What this deliberate faux pas means is that preserving national security and national interest now becomes the primary goal in such a society and when the Rule of Law demands the contrary, the Rule of Law can be suspended.
The Grundnorm denotes the basic norm, order, or rule that forms an underlying basis for a legal system. The theory is based on a need to find a point of origin for all law, on which basic law and the constitution can gain their legitimacy (Wikipedia)
To President Buhari, the Grundnorm or point of origin for all laws in Nigeria on which basic law and the 1999 Constitution can gain their legitimacy is what is done by the government in the interest of national security or national interest.
But the elephant in the room becomes who gets to determine what is in done in the interest of national security or for the national interest, and whoever undertakes this determination, gets to live and operate outside the Rule of Law.
Under the 1999 Constitution, the Judiciary is allocated the adjudicatory role of determining who is acting outside the Rule of Law and its decisions in this regard ensures any infraction or contravention is declared null and void.
But to President Buhari, even the adjudicatory role of the Judiciary has its limitations because he sees issues of national security and national interest as having supremacy over the Rule of Law.
What this does is to inject a massive dose of arbitrariness and uncertainty into the conduct of human affairs in Nigeria by creating a class of super Nigerians who can live and operate outside the dictates of the Rule of Law.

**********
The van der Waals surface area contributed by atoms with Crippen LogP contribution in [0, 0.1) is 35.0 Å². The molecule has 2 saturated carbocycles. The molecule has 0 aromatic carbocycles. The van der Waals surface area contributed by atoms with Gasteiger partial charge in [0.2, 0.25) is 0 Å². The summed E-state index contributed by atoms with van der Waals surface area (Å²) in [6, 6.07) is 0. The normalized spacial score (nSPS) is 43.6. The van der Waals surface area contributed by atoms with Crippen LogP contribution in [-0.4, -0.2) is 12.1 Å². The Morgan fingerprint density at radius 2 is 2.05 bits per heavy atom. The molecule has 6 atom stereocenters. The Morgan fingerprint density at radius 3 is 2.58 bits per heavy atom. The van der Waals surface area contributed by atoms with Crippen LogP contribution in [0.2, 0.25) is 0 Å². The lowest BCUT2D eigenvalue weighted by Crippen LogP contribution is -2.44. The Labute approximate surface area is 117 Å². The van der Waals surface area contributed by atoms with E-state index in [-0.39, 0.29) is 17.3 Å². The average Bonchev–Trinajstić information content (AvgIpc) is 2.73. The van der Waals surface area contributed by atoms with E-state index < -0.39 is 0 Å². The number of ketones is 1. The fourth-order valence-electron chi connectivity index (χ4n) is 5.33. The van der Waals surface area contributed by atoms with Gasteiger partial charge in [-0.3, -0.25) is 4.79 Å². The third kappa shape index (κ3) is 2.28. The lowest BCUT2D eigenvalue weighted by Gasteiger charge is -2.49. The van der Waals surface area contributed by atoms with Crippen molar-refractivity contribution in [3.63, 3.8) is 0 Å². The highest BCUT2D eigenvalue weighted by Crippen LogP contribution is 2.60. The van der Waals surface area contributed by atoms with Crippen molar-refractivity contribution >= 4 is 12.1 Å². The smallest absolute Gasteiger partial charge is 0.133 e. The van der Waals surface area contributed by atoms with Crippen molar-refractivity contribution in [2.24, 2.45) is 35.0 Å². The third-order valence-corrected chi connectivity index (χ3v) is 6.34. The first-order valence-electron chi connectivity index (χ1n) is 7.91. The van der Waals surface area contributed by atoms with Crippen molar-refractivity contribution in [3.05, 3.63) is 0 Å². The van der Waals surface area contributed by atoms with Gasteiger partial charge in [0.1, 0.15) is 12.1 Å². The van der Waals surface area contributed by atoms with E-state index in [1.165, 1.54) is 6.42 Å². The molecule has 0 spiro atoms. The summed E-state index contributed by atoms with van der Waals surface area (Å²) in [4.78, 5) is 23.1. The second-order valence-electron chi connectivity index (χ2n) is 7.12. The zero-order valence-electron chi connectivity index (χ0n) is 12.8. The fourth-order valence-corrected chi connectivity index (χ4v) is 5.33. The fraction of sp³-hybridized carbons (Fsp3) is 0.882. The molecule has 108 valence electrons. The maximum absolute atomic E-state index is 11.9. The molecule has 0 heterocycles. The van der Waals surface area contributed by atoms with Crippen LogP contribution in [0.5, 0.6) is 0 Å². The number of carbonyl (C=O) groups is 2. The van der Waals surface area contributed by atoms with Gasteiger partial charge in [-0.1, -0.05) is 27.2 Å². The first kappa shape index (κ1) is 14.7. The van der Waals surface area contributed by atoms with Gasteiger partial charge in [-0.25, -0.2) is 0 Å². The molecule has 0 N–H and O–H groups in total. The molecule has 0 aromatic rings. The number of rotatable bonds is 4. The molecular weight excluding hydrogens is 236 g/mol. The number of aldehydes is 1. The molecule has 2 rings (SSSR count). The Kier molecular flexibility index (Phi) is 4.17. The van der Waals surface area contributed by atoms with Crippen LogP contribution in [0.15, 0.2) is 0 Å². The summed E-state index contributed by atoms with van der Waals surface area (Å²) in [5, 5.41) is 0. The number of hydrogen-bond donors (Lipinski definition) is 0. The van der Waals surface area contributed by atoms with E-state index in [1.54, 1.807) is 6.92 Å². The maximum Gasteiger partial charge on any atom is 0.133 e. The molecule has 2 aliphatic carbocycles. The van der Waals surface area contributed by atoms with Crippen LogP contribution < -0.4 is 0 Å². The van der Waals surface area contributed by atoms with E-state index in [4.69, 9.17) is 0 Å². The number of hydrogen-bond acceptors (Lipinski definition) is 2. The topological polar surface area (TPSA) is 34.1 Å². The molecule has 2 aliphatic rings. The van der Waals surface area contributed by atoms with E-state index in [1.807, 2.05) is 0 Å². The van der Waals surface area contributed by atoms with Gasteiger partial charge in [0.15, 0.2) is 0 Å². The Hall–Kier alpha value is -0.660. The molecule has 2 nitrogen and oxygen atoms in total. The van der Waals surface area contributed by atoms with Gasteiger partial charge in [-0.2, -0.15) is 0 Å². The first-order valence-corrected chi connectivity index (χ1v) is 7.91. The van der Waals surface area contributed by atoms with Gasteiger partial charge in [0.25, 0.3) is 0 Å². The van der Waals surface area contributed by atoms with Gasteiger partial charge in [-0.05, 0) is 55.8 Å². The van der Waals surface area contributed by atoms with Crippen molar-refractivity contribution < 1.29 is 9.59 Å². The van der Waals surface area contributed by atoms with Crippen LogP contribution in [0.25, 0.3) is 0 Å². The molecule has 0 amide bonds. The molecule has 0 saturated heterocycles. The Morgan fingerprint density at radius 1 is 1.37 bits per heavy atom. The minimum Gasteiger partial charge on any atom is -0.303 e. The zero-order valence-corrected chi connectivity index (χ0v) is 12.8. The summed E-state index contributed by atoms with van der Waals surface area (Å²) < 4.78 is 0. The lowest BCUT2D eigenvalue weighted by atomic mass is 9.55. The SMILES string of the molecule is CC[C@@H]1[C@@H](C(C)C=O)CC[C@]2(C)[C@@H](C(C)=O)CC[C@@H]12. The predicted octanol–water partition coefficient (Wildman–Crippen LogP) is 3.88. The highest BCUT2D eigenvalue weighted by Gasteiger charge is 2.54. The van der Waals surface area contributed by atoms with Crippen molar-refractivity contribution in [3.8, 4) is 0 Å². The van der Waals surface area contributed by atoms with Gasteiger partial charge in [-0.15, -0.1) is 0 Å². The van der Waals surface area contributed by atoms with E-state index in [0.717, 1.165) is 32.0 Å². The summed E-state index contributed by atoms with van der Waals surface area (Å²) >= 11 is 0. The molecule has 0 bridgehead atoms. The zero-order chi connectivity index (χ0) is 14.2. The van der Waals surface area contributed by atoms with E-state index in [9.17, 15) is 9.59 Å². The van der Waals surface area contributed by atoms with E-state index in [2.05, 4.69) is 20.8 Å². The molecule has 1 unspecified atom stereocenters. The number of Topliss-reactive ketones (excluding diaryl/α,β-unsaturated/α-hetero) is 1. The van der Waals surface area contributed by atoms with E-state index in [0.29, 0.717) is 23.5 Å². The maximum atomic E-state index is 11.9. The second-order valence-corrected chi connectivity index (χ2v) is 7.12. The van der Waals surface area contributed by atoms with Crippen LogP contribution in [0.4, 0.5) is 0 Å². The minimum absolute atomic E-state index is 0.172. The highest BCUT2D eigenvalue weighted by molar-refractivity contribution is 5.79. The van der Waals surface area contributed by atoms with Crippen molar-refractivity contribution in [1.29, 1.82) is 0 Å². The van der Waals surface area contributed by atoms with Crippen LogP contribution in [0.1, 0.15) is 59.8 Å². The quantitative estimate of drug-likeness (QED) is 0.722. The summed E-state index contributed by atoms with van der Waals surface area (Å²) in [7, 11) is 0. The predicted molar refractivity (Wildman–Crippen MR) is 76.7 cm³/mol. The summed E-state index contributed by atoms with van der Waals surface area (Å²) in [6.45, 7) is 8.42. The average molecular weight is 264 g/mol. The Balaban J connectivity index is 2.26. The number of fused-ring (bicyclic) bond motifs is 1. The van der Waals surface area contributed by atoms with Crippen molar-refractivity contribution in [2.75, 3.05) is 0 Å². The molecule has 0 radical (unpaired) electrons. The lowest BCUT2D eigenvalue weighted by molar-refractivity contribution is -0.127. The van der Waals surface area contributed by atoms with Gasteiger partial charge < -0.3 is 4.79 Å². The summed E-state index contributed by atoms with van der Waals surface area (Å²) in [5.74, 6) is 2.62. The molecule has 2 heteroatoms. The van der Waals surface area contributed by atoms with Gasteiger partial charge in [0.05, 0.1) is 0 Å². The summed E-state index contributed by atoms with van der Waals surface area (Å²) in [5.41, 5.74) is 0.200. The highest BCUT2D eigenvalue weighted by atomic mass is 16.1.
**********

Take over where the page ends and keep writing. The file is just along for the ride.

So we have the likes of the Finance Minister, Kemi Adeosun, who despite not having served during the National Youth Service Corps or worse possessing a forged NYSC Discharge Certificate, has not been charged to court or sacked from her job.
We have the situation involving the former National Security Adviser, Sambo Dasuki and Sheik El Zazaky, the national Shiite leader, who both continue to be held in detention despite numerous court orders granting them bail.
While these three examples may be rationalized as being done in the national interest or national security, the danger here is that the determination of what these terms amount to is being done subjectively and by those exercising such powers arbitrarily.
It also means that those exercising these arbitrary powers outside the Rule of Law have no check anymore as their excesses once classed as being done in the national interest or national security, are no longer subject to review by the Judiciary.
For President Buhari to have made this deliberate faux pas in the presence of the Chief Justice of the Federal Republic of Nigeria and to the body representing the interest of lawyers, the Nigerian Bar Association, is a throwing down of the gauntlet.
Those who will not obey a court order granting bail to a criminal suspect because it is not in the national interest may likely also not obey the unfavourable judgment of a court of law over an election dispute claiming the interest of national security.
Nigeria has entered uncharted waters.
*This article was written on August 28, 2018, months before the January 23, 2019 removal of CJN Walter Onnoghen
Kingsley Omose is a Lagos based legal practitioner and public policy analyst